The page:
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Arizona Superintendent Kathy Hoffman Swears On Children's Book During Inauguration
As Arizona swore in Kathy Hoffman for its chief school administrator, a similar scene played out across the country with educators stepping into the political sphere in record numbers under the #RedForEd banner.
Hoffman, a former school speech therapist and pre-school teacher, is among an unprecedented 1,800 educators and school administrators who ran in 2018 races across the nation, according to the National Education Association. More than half of them won their positions.
Hoffman chose to swear in with her hand upon the children’s book “Too Many Moose” — a book she used in her classroom.
“This has a lot of sentimental value to me because this is my students favorite book, this was my students always wanted to read from,” Hoffman said. “It does have great alliteration in it so we’re working all kinds of vocabulary.”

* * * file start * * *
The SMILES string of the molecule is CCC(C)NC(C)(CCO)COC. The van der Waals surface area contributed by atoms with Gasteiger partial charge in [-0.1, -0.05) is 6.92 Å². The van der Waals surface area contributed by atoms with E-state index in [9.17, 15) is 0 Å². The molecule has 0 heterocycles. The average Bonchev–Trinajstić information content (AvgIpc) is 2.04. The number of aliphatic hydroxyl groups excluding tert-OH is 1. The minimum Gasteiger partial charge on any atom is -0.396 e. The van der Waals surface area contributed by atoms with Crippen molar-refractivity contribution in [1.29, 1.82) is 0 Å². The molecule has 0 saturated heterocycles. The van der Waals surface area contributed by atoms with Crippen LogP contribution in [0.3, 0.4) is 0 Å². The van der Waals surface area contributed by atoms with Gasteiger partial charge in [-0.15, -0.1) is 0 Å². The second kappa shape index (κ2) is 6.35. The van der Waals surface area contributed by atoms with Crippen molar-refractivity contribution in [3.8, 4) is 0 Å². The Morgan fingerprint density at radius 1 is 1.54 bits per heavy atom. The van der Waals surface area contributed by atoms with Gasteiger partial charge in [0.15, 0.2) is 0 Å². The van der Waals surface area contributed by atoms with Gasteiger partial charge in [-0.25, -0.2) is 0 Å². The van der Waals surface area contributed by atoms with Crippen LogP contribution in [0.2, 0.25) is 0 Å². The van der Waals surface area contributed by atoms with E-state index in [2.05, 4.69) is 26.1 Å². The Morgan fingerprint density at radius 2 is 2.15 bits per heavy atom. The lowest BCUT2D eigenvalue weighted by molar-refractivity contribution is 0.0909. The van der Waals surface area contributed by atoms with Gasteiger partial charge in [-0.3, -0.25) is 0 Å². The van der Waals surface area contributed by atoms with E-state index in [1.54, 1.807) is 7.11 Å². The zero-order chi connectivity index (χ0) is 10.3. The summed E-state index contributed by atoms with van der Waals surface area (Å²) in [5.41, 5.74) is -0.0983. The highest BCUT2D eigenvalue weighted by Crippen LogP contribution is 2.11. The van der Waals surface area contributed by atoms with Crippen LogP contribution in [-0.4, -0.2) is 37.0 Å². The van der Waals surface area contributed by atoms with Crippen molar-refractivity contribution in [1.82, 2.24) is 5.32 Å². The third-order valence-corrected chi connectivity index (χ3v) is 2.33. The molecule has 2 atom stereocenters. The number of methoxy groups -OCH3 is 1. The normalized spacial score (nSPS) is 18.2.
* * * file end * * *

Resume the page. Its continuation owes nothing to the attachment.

KJZZ reached author Lisa Bakos on Tuesday. It was the first she heard of Moose making its mark on Arizona history.
“It brought tears to my eyes,” Bakos said when she heard what Hoffman’s students learned from her book. “I can’t think of any better honor than that to hear about my words that I put out into the world.”
Bakos is a substitute teacher, often for third, fourth and fifth grade.
“They’re still huggers, they’re still tattletales on a good level, they don’t have their phones which is a huge plus,” Bakos said.
Bakos said she teaches in a diverse school district.
“There doesn’t seem to be the challenges that the world has outside of their classroom,” Bakos said. “To them it’s commonplace to have a diverse classroom...Those are the kids that will make the world a better place as adults.”
Many elected officials take their Oath of Office with one hand on a bible, but that’s not a requirement.
“I feel very honored and grateful to be part of that historic event yesterday,” Bakos said.
Hoffman is the first Democrat to hold the state superintendent of public instruction position in two dozen years, she plans to refocus state attention on funding public schools.
EDITOR'S NOTE: This story has been updated to correct the spelling of Lisa Bakos's name.